For many years Petlura's muse and the "star turn" of his shows was Pani Bronya, an elderly lady who willingly dressed in the most bizarre outfits that had been born of the artist's imagination. The Art Reserve was succeeded by the DK Petlura art space, well known to all admirers of the underground far beyond Russia's borders.
Petlura's collection of Soviet vintage clothes and accessories has grown tremendously and is now divided into sections according to themes. Taken together, it has evolved into a large-scale fashion encyclopedia, "The Empire of Things", which consists of 12 separate collections, or "volumes", that are devoted to a survey of the country's history seen through the prism of clothes and accessories. Petlura's costumes were an artistic experiment that helped launch a new direction in Russian art. Subsequently, the artist focused on performance and theater.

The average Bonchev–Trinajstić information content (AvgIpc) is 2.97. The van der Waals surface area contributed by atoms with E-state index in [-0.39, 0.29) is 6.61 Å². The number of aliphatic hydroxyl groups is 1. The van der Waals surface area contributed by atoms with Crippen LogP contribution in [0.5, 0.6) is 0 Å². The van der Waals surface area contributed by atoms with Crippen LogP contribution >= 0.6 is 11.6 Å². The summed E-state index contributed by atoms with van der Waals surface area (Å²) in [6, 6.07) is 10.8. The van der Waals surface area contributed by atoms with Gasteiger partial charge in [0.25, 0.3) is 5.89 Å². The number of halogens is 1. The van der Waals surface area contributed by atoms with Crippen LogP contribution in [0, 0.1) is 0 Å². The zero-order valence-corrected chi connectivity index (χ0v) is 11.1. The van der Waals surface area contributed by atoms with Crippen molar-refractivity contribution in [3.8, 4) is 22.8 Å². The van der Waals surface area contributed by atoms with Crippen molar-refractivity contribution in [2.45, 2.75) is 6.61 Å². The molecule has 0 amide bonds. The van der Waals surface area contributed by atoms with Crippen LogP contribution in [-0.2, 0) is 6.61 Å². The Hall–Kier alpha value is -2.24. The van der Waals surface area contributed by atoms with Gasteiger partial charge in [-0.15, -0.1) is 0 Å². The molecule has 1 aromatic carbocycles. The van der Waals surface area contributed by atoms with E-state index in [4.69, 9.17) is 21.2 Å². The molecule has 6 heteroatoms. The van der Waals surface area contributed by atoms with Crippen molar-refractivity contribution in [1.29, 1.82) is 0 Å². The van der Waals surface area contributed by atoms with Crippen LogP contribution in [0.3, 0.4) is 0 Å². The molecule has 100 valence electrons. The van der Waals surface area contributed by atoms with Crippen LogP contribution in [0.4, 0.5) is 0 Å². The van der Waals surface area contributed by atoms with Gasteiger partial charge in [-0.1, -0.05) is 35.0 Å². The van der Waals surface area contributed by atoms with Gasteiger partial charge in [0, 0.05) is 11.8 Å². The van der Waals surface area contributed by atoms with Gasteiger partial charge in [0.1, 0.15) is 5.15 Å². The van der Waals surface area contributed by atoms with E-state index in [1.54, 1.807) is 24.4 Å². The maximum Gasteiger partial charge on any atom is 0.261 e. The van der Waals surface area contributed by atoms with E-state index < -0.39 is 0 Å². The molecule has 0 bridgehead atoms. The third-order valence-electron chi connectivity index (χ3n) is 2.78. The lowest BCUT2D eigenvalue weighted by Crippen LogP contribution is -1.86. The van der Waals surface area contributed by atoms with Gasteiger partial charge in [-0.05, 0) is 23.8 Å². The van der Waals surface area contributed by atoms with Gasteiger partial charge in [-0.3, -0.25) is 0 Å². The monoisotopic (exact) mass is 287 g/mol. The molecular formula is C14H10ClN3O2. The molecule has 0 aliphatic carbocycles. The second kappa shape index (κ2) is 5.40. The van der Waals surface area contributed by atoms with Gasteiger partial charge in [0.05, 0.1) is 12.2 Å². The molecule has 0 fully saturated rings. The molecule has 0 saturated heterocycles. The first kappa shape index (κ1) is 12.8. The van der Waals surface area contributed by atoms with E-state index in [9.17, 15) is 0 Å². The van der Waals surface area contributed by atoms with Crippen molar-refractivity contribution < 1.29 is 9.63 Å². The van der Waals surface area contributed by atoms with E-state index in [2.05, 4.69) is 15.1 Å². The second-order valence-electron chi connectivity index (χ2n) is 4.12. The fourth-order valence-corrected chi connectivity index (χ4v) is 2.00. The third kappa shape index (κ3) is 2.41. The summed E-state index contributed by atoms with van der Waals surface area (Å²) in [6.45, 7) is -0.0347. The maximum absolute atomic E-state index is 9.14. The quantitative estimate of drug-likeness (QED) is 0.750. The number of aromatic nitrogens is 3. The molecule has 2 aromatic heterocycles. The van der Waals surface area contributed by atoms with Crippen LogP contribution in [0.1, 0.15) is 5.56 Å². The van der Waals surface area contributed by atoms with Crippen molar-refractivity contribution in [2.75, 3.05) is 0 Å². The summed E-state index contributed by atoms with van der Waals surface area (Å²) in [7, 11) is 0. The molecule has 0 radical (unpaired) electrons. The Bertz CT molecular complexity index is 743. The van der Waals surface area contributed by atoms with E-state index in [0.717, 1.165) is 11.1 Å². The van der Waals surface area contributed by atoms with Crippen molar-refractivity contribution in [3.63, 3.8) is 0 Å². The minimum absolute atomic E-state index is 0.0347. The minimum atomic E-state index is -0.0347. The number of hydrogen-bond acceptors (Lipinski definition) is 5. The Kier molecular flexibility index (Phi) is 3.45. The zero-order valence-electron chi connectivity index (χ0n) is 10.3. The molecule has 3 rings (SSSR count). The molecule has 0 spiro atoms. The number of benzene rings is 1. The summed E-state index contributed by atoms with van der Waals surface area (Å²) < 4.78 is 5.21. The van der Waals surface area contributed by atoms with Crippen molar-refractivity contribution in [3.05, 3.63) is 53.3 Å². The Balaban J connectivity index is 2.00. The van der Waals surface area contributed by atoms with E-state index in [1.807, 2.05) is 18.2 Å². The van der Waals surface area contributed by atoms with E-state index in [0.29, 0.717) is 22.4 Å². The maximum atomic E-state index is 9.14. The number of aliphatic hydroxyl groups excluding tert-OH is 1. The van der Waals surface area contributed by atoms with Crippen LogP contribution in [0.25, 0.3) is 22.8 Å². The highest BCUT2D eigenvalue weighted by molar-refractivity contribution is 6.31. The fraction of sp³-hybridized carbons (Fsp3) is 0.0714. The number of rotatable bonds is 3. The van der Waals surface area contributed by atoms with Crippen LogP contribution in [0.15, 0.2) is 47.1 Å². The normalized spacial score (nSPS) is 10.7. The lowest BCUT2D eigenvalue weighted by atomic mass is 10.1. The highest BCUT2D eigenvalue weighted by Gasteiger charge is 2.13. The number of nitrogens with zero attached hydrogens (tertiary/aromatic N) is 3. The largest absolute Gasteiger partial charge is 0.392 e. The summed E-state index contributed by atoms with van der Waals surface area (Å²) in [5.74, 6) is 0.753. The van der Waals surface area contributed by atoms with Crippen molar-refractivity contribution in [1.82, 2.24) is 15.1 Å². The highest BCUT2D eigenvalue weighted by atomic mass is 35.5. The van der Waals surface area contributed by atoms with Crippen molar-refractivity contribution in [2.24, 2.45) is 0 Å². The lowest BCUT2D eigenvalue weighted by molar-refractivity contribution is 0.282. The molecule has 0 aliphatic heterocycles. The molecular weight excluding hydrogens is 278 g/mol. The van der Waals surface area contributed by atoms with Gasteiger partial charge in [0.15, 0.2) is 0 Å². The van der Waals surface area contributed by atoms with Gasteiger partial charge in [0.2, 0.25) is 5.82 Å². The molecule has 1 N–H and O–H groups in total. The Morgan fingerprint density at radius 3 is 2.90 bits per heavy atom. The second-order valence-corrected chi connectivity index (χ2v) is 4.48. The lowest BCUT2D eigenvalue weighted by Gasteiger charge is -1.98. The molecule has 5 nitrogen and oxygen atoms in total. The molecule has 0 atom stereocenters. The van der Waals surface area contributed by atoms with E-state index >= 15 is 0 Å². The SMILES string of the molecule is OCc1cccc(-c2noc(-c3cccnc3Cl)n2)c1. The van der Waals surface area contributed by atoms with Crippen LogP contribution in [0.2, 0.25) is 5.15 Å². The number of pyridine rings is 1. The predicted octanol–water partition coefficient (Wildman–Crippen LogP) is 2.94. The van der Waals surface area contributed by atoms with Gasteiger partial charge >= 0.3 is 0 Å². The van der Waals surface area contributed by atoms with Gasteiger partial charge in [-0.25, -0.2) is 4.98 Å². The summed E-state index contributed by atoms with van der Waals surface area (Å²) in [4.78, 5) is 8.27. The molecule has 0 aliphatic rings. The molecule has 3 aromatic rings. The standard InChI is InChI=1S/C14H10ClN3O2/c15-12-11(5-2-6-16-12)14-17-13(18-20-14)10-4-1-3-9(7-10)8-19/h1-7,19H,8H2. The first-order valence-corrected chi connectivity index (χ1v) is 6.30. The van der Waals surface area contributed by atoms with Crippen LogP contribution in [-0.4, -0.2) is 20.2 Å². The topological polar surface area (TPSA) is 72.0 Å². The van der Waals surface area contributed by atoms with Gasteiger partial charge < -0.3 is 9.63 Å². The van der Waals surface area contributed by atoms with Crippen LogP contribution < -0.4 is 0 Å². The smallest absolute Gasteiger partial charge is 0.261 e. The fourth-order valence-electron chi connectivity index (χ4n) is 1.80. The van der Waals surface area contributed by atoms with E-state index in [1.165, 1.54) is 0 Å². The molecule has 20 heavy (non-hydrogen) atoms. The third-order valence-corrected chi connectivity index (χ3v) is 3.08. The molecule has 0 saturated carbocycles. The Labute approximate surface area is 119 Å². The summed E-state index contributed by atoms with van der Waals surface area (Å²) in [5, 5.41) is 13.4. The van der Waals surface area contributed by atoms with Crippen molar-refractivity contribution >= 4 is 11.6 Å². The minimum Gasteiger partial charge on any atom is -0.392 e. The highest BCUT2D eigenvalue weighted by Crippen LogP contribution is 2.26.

A model from the "Eyelashes" collection by the La-Re duo, 1995.Garage Center for Contemporary Culture
Larisa Lazareva and Regina Kozyreva initially appeared as models at underground fashion shows, and then one day got together and started making clothes themselves. The La-Re style was showy, eye-catching and memorable. For instance, one of their most renowned collections was the 'Resnichki' (Eyelashes) range of evening wear - floor-length, body-hugging dresses with cut-out openings decorated with meter-long "eyelashes" made of artificial snow. They described their style as "glamorous punk”, and staged shows as a theatrical spectacle. It’s no coincidence that for a long time the name of the duo was prefixed with the word "Theater". La-Re was regularly invited to the alternative fashion festival known as the "Untamed Fashion Assembly" that was held in Riga at the time. In the 1990s, the event became known across the West, and European alternative fashion stars began attending. Suddenly, the new Russian designers found themselves participating alongside western stars on an equal footing.